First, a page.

“(The internship program is) a nice collecting point so students can get their feet wet,” Repenning said. “It’s a six-week program with 240 hours they have to complete, and they just get to see a lot of different perspectives. There are employers looking for a lot of different kinds of students in a lot of different programs, and a lot of them overlap. A business kid may work in a vet clinic, or an animal science student may work in a vet clinic.”

And there is usually a student for every type of business. Randy Knippling, of Gann Valley, was on hand prior to the fair setting up his booth for Knippling Hereford, his cattle operation. It’s a family business, and he has family help, but there are times of year when he needs every available hand on deck, and he’s found much of that help at Mitchell Tech.

“We’ve been (attending the intern fair) for a number of years and getting our interns out of the (technical colleges) for calving. I just look for a little extra help during calving when we’re so busy,” Knippling said. “We started doing this about 10 or 15 years ago, and we did it at Watertown and Mitchell, but the last few years we’ve only done Mitchell because they have this fair.”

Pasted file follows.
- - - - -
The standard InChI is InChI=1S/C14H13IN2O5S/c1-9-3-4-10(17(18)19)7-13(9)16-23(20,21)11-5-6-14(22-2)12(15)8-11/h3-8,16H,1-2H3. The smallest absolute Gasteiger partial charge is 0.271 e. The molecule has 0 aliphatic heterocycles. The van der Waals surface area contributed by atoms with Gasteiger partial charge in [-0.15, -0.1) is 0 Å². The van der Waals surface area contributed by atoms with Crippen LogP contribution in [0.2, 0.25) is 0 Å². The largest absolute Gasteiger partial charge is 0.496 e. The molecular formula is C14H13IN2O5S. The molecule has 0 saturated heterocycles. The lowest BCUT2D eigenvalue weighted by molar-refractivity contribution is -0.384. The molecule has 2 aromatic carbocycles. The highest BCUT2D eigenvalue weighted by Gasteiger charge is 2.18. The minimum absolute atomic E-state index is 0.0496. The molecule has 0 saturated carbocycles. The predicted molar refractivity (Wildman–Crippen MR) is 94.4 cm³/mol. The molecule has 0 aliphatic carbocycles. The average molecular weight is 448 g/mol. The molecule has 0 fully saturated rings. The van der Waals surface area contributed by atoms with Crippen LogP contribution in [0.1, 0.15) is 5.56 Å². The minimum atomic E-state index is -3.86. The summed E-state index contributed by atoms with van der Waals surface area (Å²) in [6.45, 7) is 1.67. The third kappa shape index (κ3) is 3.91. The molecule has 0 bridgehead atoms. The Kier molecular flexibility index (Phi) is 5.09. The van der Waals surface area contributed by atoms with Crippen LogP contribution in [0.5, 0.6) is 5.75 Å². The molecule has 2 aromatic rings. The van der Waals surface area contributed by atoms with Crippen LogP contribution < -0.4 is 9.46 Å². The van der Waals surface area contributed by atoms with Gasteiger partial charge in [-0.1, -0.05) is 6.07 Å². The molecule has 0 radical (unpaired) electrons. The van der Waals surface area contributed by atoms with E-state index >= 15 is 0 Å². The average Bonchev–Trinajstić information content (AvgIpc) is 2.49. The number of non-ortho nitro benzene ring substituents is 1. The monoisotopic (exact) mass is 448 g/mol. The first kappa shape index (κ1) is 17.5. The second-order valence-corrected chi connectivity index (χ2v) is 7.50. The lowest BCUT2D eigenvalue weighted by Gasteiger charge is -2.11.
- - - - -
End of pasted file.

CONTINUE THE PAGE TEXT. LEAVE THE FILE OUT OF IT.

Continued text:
Knippling said his operation calved about 1,300 head of cattle last year, so there’s more than enough work to go around. The internship fair in particular has been useful because he can have a face-to-face meeting with potential employees.

“Rather than just getting a phone call from a kid I’ve never met before, this way I get to meet him in person and get a feel for him a little bit,” Knippling said.

Stone said C&B , which operates 37 John Deere dealerships in South Dakota, Minnesota, Iowa, Montana, Wyoming and Idaho, is always on the lookout for interns looking to help fill out their staff. The company has a long history with Mitchell Tech, having provided equipment and other resources for classroom learning.

Business recruiters and students filled a portion of the Nordby Trades Center on the campus of Mitchell Technical College Thursday for the fifth annual agriculture internship fair. (Erik Kaufman / Mitchell Republic)